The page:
In August, 1956, twelve students made history by becoming the first to African-Americans to attend a state-supported high school in the south. On their first day of school, many gathered at the elementary school they had attended to walk down the hill to Clinton High school.
The students became known as the "Clinton 12" and their story put Clinton into national spotlight. Now, the former Green McAdoo elementary is now a museum honored to the students and those who helped to change our nation.
"We had lots of fun," said James Cain, a volunteer at the museum and President of the Green McAdoo Cultural Organization. "It was first through 8th grade and then from there we went to high school."
James Cain's brother, Bobby, was a member of the Clinton 12 and went on to become the first African-American to graduate from a public de-segregated high school in Tennessee.
"I remember that it was kind of challenging for him in the sense that he probably preferred to stay at Austin High School because he was a senior when he came out and all his friends were there," said Cain.
The elementary school closed in 1965 and with the exception of some community events, very little took place at Green McAdoo. That all changed when a group of residents began researching Clinton's role in desegregation.
"We though 'maybe we should have a place to house all this information' and the school came up as a project," remembered Cain. "We talked to city school officials and they agreed to renovate the building and let us use it as a museum."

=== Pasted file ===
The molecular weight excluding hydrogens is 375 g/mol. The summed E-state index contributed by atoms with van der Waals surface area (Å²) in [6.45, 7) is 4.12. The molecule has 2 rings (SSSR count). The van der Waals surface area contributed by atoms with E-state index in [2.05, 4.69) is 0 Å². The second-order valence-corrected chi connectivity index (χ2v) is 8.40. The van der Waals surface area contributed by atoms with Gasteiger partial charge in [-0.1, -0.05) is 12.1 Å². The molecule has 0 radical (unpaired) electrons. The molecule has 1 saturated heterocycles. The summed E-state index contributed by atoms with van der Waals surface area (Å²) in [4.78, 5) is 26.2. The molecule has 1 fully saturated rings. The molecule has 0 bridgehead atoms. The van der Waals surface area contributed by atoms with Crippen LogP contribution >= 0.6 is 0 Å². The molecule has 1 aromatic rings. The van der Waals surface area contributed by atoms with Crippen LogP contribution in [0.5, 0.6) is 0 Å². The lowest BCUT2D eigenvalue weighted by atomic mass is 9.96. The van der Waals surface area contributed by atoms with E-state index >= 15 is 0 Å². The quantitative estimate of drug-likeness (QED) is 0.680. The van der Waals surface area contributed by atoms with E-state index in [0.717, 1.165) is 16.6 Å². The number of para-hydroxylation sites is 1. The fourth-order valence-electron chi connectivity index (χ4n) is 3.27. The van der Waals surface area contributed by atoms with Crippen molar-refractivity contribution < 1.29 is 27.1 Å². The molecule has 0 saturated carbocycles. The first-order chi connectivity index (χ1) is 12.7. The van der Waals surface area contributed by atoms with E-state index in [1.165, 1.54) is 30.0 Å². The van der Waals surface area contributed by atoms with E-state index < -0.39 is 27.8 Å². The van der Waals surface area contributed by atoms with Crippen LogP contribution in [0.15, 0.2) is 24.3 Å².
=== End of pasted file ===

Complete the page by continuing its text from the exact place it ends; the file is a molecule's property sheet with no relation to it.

The Green McAdoo Cultural Center and Museum pays tribute to Clinton's role in desegregation and to the 12 students and brave folks who stood up for civil rights. It includes stories, pictures and rarely seen footage from the CBS broadcast of See It Now produced by Edward R. Murrow and Fred Friendly, there's also a tribute to the heroes of Clinton including Reverend Paul Turner who escorted the students to class during a particularly dangerous time and ended up being beaten by a violent mob.
There are also bronze, life-size statues outside the museum that pays tribute to the Clinton 12. The statues were donated by the state of Tennessee and are one of the largest displays of it's kind in the country.
"It makes me feel proud that what took place here actually helped to de-segregate the high schools throughout the south," said Cain. "It shows some progress that's been made in the country as far as race relations and Clinton was a part of that."
The Green McAdoo Cultural Center & Museum is located at 101 School Street in Clinton.
Hours are 10:00 a.m. to 5:00 p.m., Tuesday -Saturday. For more information call 865-463-6500 or email firstname.lastname@example.org or www.greenmcadoo.org